FooBar is a classic name in program examples, documentation etc (AmericanCulturalAssumption?). Some have been of the opinion that it's a cleaned up version of its cousin FuBar, but this seems unlikely; its etymology appears to be quite different. The canonical sources of information about this are the JargonFile at http://www.catb.org/~esr/jargon/html/F/foo.html and RFC 3092 (at numerous locations, one of which is http://www.faqs.org/rfcs/rfc3092.html.)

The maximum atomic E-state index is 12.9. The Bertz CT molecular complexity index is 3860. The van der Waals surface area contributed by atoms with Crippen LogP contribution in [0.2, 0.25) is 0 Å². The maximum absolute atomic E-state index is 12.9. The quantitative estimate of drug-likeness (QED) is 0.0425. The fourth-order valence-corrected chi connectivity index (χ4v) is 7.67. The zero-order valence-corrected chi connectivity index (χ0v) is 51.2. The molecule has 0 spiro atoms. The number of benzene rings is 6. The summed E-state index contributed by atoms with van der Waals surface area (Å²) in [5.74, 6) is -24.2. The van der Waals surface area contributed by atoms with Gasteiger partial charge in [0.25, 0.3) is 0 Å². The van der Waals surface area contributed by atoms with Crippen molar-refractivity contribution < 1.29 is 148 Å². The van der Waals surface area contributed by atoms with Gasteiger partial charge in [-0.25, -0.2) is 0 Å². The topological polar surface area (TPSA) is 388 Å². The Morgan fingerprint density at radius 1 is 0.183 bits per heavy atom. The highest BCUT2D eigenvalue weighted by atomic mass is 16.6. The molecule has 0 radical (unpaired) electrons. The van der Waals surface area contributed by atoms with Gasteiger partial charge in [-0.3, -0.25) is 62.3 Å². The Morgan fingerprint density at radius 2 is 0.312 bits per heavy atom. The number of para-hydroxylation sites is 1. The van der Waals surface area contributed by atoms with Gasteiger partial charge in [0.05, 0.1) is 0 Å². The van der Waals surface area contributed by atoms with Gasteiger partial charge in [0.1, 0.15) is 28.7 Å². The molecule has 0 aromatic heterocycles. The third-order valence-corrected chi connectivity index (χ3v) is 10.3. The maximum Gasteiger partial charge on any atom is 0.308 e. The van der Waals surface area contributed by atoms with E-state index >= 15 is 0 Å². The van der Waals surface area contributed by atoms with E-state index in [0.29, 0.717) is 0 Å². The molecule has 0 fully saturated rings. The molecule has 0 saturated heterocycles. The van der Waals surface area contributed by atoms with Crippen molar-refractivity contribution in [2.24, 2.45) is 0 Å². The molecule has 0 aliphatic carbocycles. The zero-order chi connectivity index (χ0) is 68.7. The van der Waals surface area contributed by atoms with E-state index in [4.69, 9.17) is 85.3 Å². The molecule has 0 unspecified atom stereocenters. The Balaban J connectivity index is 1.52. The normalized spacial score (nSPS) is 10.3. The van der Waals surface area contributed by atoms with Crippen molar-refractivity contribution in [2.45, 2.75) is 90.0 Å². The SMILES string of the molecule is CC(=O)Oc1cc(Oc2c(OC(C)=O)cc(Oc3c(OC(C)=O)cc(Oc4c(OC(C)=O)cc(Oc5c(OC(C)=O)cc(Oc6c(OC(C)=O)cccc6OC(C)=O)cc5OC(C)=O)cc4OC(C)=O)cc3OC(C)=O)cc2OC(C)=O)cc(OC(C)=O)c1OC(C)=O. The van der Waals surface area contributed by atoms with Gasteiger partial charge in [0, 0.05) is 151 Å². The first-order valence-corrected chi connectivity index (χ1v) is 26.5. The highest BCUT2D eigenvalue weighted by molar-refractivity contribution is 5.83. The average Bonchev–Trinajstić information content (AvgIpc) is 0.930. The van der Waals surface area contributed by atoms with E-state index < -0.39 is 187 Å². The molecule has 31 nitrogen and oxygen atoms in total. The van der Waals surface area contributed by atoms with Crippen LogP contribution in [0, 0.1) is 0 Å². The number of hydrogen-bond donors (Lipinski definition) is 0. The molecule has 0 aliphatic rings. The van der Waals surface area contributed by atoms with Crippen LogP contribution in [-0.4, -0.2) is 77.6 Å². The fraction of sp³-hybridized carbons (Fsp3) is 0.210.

I enjoyed reading that it might have originated (in one of its streams of origin) in the German furchtbar (furcht means fright or terror and bar is the adjective suffix for -able, so furchtbar means 'terrible'). Then it certainly makes sense that in WWII the English speakers, who borrowed German language into their slang, would shift it to the slang and acronym form FUBAR (F---'ed Up Beyond All Recognition) to describe something in their situation. . . . The other streams of origin, backing into the comics of the 1920s and the Chinese fortune-cookie word Fu for happiness, are equally interesting.
In CS/hacker circles, foobar (and others) are known as MetasyntacticVariables.
At work, we had a mascot named FooBar. It was an insect (don't know which actually). -- AurelianoCalvo.
See: FuBar (after bracing one's self)